‘The effect here is that if local shareholders fail to exercise their rights, their investment will be diluted automatically and the company may decide to delist from the bourse since they now have controlling stake in the company.

“The regulators must stop approving rights at this time. I wonder why investors are not being protected because this is the time they need to come out and protect investors from further dilution of their shares and investments,” he said.

The Publicity Secretary of Independence Shareholders Association, Moses Ighrude, said it was unfortunate rights issues were happening at a time the economic situation is not favourable to local investors.

“Because of the COVID-19 lockdown, most shareholders do not have financial capacity to take up their rights and this will surely affect ownership structure of most companies on completion of the exercise.

“Regrettably, it will be in favour of core investors or some money bags to the detriment of Nigeria investors who have been with these companies over the years.”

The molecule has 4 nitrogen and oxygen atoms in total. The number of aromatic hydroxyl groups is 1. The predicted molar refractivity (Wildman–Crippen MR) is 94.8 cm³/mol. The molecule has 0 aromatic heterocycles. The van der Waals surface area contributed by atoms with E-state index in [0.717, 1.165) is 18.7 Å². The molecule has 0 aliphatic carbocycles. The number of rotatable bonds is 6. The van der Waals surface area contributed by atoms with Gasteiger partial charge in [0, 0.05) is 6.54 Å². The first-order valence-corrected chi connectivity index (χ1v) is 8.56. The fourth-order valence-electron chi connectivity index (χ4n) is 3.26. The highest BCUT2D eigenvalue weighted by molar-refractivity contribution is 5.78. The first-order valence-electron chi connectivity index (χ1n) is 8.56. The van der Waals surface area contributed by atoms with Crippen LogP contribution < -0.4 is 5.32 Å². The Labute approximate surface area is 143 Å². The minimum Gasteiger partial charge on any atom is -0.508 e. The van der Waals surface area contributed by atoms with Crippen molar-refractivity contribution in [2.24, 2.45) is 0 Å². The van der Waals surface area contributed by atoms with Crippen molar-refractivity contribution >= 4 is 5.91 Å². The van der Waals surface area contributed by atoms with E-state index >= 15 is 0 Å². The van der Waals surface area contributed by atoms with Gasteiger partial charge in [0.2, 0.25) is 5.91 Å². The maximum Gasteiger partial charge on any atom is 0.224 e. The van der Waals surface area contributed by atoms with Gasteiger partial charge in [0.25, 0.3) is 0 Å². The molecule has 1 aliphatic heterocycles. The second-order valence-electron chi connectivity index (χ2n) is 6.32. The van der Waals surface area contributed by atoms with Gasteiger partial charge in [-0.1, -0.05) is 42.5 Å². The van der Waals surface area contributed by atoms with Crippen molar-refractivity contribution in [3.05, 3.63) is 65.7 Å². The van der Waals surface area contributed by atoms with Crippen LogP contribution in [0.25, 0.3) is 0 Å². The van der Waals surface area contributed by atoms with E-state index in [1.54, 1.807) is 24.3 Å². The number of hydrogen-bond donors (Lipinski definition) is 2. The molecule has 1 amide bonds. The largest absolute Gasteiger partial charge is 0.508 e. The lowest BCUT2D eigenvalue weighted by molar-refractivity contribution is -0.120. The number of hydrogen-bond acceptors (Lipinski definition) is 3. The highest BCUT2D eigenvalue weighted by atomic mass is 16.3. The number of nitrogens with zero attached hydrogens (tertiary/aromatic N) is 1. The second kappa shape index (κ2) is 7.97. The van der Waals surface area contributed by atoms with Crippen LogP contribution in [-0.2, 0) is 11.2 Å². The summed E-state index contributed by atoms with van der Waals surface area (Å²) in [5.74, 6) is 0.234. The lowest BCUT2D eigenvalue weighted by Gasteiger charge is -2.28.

The President of New Dimension Shareholders Association, Patrick Ajudua, said the inability of local shareholders to take up their rights was not good because it would make major investors accumulate more stake in the country.

He warned that core investors might decide to delist from capital market and pay peanut to minority shareholders because they had majority holding to sail through any such resolution.

He urged local shareholders to exercise their rights to avoid dampening their investment further and called for downward review of percentage holding for major shareholders from current 80 per cent to 60 per cent.